While hospitals still employ the majority (61 percent) of RNs, nurses no longer necessarily need to work just in a hospital setting. The employment trends show that the largest growth is in facilities other than hospitals, such as ambulatory surgical centers, outpatient clinics and long-term care facilities.
After obtaining the CCRN certification from the AACN, many nurses want to further their education, skills and career prospects by choosing an area of specialty.
CCRN specialties tend to focus on special populations like neonatal, pediatric, adult or geriatric patients who are critically ill. CCRN-K nurses work to influence care in these populations, while CCRN-E nurses work with patients in remote locations. A nurse can become an ACNPC-AG nurse to help very sick adult-gerontology patients. Critical care nurses can specialize in providing care to critically ill cardiac patients (CMC) or cardiac surgery patients (CSC).
Here are some of the most frequently asked questions about critical care nurses.
How do I become a critical care nurse? At a minimum, you must have a BSN and an MSN in nursing and pass both the NCLEX-RN exam and the critical care (CCRN) certification.
What is an accelerated BSN program? These accelerated programs are for RNs with experience who wish to earn a 4-year bachelor’s BSN degree in nursing. Students typically have different points of academic entry, so schools are often able to accommodate these by offering flexible and online programs. For example, if you are an RN who has not earned a BSN degree, many programs offer this ability through a combination of online and hybrid classes.
A bridge program helps students bridge the gap between the Associate Degree in Nursing (ADN) and the BSN degree. Some programs allow RNs to earn the BSN and then immediately start the MSN coursework for a master’s degree in nursing.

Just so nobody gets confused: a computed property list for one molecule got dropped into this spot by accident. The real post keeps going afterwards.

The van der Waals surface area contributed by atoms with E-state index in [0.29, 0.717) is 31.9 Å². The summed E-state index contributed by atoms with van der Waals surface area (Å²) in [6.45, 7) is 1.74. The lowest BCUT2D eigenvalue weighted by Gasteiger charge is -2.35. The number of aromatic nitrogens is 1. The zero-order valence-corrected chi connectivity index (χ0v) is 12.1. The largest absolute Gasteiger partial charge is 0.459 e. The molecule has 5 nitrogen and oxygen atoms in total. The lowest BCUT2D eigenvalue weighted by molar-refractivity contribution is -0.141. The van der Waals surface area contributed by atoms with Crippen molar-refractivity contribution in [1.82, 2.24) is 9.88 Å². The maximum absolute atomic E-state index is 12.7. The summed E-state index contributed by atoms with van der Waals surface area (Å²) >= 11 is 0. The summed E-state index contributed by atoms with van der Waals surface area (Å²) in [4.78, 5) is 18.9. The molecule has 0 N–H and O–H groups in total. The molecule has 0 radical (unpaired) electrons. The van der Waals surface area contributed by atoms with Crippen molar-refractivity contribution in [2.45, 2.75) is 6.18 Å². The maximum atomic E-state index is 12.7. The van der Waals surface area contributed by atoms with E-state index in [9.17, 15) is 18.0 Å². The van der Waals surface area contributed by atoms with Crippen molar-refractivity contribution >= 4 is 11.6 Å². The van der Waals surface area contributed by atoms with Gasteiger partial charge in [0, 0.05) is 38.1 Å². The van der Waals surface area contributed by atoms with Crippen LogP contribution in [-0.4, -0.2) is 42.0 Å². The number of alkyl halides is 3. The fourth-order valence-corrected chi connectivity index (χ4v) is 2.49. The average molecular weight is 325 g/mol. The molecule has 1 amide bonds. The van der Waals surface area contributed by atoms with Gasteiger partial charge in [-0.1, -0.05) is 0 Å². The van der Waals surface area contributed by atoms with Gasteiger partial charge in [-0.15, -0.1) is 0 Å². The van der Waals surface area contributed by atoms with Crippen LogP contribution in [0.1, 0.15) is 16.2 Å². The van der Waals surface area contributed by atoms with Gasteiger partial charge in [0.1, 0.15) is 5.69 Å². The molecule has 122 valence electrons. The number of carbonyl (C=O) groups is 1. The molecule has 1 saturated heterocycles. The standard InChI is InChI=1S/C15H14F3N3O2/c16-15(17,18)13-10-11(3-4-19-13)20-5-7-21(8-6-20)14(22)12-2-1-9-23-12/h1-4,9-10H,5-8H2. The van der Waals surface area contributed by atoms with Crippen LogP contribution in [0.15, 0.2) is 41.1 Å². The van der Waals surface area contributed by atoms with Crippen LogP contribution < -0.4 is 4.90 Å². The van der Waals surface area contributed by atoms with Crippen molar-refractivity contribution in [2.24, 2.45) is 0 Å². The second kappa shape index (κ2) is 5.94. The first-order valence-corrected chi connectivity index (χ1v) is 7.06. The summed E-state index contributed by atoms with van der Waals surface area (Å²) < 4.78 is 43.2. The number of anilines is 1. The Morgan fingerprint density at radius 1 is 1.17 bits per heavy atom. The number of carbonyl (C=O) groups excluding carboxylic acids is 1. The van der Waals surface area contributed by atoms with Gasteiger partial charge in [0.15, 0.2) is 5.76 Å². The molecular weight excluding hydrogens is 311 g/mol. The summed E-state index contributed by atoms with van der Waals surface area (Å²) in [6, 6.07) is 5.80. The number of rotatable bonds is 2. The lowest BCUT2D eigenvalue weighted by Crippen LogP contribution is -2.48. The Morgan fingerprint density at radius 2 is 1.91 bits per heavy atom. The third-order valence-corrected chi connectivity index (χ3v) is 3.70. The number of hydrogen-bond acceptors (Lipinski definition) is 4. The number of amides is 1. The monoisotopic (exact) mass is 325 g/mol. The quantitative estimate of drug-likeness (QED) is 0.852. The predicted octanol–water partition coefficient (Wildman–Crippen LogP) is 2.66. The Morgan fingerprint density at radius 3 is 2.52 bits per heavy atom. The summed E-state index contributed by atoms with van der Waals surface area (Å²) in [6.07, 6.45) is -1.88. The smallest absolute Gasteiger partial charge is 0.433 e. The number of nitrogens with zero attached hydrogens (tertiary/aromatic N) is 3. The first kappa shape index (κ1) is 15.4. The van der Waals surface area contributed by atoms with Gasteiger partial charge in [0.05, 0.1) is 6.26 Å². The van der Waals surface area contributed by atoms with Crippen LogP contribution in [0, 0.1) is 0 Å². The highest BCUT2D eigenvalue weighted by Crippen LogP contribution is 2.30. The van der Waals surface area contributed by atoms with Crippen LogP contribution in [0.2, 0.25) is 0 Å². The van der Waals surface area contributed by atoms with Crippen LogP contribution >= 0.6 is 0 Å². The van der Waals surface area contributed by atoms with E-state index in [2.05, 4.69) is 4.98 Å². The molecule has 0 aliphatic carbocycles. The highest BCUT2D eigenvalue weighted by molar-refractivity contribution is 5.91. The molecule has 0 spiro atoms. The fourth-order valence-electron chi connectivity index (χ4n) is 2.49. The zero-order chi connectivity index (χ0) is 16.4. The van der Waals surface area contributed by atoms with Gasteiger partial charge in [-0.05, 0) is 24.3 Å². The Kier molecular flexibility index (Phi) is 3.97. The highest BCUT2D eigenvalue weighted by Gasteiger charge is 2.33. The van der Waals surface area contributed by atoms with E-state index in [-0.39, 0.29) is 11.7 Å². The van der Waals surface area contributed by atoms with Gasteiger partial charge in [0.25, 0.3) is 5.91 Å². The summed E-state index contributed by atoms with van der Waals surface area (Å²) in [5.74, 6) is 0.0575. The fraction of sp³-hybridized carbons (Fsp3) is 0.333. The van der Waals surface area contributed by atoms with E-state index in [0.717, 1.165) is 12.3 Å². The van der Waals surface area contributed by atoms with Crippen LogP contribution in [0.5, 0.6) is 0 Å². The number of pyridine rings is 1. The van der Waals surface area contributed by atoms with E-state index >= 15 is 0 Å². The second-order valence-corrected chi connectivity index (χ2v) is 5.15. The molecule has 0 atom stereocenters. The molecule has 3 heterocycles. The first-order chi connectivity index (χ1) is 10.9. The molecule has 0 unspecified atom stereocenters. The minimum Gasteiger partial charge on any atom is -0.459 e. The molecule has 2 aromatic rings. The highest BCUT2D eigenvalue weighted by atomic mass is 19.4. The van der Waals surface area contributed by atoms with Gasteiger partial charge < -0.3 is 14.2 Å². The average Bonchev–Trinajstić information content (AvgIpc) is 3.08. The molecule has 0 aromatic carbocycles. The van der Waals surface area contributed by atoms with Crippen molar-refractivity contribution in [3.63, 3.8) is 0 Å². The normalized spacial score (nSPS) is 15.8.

If I am not an RN, can I still earn a BSN? Yes, many schools offer direct entry or accelerated programs for individuals who hold a bachelor’s degree in another subject. This is a great track for professionals interested in making a career change into nursing. Most direct-entry programs allow you to become an RN and a credentialed BSN degree-holding nurse in as little as two years.
What are some of the nursing duties I can expect to perform as a critical care nurse?Critical care nurses typically perform these duties:
As a critical care nurse, can I further specialize in the profession?Yes, critical care nurses can specialize in working with special populations such as neonatal, pediatric, adult or geriatric critically ill patients, and can also specialize in caring for critically ill cardiac or cardiac surgery patients. An interesting area of critical care nursing is working with critically ill patients in remote locations. For these specialties, nurses must obtain additional training and certifications which must be renewed every three years.
You can learn more about registered nurses by following these great resources:
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If you are looking for an in-demand, versatile role in the nursing industry, strongly consider becoming a CCRN. This career is rewarding and impactful and is the pinnacle of a nursing career.
Nurses are the heart of healthcare, but nursing on the front lines is not the easiest job. There are long hours, difficult people and time away from home. You’ll experience stress and frustration of dealing with people who are in critically ill situations, but you’ll be able to use your advanced degree and nursing experience and certifications to fulfill a challenging role.
Contact us today if you have any questions about how you can enter the field of critical care nursing.